This doesn’t mean all of us are entitled to the same outcome. It clearly means that all of us are born (we have arms, legs, brain, mouth, ears, etc.), our Creator provided us with our own unique set of talents, and that we have choices in pursuing our dreams. Yes, some decisions are better than others, but we all have opportunity.
Many governors have been announcing there will be no CRT in the curriculum in their state. The truth is—unless the legislators and state departments of education take action—it will continue to covertly creep into the schools under other names. Parents need only look at the textbooks and assignments to know it’s already made inroads, as has been seen in these Wisconsin school districts.
What about the 1619 Project? This too is a strategy to divide and conquer our history and culture. Even though the 1619 Project has been debunked by many sources, from those on the left and right, it’s still being pushed by the current administration. On April 19, 2021, the U.S. Department of Education published a proposed rule in the Federal Register for American history and civics education. The proposed priorities specifically identify the 1619 Project and Ibram X. Kendi, a self-proclaimed “leading antiracist scholar.” The intent is to dangle grant money to states through “Proposed Priority 1: Projects That Incorporate Racially, Ethnically, Culturally, and Linguistically Diverse Perspectives into Teaching and Learning” and “Proposed Priority 2: Promoting Information Literacy Skills.”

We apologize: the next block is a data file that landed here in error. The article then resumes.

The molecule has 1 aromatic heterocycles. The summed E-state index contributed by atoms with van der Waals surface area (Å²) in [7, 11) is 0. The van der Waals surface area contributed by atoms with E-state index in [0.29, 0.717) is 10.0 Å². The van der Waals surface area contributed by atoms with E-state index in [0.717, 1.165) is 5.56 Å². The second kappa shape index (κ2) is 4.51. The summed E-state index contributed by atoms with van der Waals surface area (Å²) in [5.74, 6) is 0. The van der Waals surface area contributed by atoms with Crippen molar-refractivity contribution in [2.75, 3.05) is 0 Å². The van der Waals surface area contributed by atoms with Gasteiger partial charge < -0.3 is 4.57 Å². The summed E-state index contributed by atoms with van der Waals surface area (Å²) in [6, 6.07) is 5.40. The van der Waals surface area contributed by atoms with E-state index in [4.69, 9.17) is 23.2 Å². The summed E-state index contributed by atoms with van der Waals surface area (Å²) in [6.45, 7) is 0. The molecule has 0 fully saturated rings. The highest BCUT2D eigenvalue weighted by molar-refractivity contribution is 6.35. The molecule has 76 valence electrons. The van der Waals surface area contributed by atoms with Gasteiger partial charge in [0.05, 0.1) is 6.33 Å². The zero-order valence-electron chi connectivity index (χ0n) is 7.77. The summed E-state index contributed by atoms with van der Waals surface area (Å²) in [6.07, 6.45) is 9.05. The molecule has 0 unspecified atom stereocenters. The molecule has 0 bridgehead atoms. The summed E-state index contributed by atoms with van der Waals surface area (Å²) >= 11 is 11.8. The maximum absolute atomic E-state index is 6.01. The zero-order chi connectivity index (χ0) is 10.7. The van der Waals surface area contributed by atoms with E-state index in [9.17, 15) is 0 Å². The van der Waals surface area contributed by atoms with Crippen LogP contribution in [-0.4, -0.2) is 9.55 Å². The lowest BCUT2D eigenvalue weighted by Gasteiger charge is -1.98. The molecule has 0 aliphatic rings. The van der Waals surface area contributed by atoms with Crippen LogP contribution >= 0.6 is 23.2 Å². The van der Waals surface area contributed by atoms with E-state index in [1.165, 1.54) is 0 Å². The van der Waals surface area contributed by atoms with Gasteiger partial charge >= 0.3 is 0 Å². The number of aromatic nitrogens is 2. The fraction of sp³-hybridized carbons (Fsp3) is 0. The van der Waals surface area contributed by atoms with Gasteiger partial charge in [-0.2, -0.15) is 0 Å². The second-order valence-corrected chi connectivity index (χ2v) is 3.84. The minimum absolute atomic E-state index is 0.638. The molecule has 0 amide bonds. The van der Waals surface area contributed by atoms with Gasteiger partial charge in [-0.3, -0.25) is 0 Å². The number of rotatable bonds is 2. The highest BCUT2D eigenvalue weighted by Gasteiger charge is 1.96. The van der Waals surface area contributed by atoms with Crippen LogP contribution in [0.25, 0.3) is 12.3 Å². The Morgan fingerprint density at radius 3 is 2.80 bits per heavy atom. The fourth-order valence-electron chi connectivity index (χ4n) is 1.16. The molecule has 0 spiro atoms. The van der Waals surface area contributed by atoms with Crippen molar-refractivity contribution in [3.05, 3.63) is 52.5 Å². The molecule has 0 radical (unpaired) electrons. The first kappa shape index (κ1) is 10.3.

And what about the Lincoln Project? After a scandal forced the organization to disband, they have now rebranded themselves as the Franklin Project. A recent article reported their plan to develop a civics curriculum for K-12 and provide it for free to school districts. Given the allegations that one of the co-founders was having inappropriate relationships with young boys and men, one has to question if this curriculum will be more about social and emotional learning or civics. There is also a pending internal investigation report surrounding the controversy and the project’s questionable financial practices.